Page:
Geochemistry of coal mine drainage, groundwater, and brines from the Ibbenbüren mine, Germany: A coupled elemental-isotopic approach

Thomas Rinder*, Martin Dietzel, Jessica A. Stammeier, Albrecht Leis, Diego Bedoya-González, Sylke Hilberg

*Corresponding author for this work

Research output: Contribution to journalArticlepeer-review


A coupled elemental-isotopic approach is applied to reconstruct the origin and chemical evolution of mine drainage, groundwater, and brines from the Carboniferous anthracite coal mine in Ibbenbüren, Germany. All solutions are characterized by an increase in salinity with depth, as well as by an increase in 34S/32S isotopic ratios of dissolved SO42-. Br/Cl and Na/Cl ratios in deep Na-Cl-type water indicate halite dissolution as the common source of salinity. δ34SSO4 values increase up to +21.1‰ (VCDT), linking the salinity to the migration of groundwater from the surrounding Mesozoic sediments. 87Sr/86Sr ratios between 0.7108 and 0.7135 and elevated alkali concentrations indicate ongoing water-rock interaction of the evaporite-derived brines with the Carboniferous siliciclastic rocks of the mine. A positive correlation of 87Sr/86Sr ratios with δ2HH2O and δ18OH2O values suggests mixing of the brines with isotopically heavy formation water within the Carboniferous bedrock. The oxidation of pyrite is the dominant sulfate source in shallow mine drainage and groundwater with a relatively low ionic strength (I < 0.035), as indicated by δ34SSO4 values between −8.3 and +0.3‰ (VCDT). Intermediate water compositions are the result of the dilution of brines with shallow water. In any case, modern meteoric water with δ18OH2O values between −6.9 and −8.65‰ (VSMOW) is the primary water source for brines, groundwater, and mine drainage.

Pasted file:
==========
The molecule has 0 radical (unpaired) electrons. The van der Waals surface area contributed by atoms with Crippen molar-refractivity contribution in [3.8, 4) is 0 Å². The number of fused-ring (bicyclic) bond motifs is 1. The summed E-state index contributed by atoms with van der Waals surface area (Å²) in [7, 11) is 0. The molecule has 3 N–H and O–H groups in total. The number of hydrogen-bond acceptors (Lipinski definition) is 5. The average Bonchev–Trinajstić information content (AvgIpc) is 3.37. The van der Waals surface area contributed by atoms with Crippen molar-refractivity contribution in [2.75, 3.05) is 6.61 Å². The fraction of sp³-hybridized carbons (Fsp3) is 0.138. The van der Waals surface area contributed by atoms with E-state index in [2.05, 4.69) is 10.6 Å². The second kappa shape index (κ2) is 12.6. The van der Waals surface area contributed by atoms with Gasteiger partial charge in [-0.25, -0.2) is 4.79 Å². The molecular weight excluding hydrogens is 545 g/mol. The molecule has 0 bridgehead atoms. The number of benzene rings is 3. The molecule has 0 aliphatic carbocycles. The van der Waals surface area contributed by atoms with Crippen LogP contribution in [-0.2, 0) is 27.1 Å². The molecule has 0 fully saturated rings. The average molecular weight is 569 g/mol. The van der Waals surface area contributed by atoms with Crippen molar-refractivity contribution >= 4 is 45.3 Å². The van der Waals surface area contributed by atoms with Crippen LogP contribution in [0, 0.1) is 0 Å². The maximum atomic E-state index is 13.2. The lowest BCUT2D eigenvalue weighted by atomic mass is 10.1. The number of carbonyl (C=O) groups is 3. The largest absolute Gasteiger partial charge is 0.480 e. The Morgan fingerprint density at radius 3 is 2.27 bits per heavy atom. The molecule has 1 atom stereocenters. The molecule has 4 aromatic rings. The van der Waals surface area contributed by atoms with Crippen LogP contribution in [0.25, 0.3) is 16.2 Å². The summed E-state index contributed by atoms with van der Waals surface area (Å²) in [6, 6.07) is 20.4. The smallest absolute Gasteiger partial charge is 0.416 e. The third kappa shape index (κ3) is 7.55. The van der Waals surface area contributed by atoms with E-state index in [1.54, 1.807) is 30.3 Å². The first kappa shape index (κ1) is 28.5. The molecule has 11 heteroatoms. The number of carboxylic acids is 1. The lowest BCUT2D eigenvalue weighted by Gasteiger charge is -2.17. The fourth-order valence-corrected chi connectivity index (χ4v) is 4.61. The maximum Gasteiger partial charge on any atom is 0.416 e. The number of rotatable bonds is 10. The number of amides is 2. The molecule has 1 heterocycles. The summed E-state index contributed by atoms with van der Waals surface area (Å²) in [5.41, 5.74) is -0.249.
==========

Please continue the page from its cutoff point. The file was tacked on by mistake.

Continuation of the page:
Original languageEnglish
Article number104693
Number of pages13
JournalApplied Geochemistry
Publication statusPublished - Oct 2020


  • Brine origin
  • Coal mine drainage
  • Hydrogeochemistry
  • Isotope proxies
  • Pyrite oxidation
  • Sulfur isotopic composition

ASJC Scopus subject areas

  • Environmental Chemistry
  • Pollution
  • Geochemistry and Petrology


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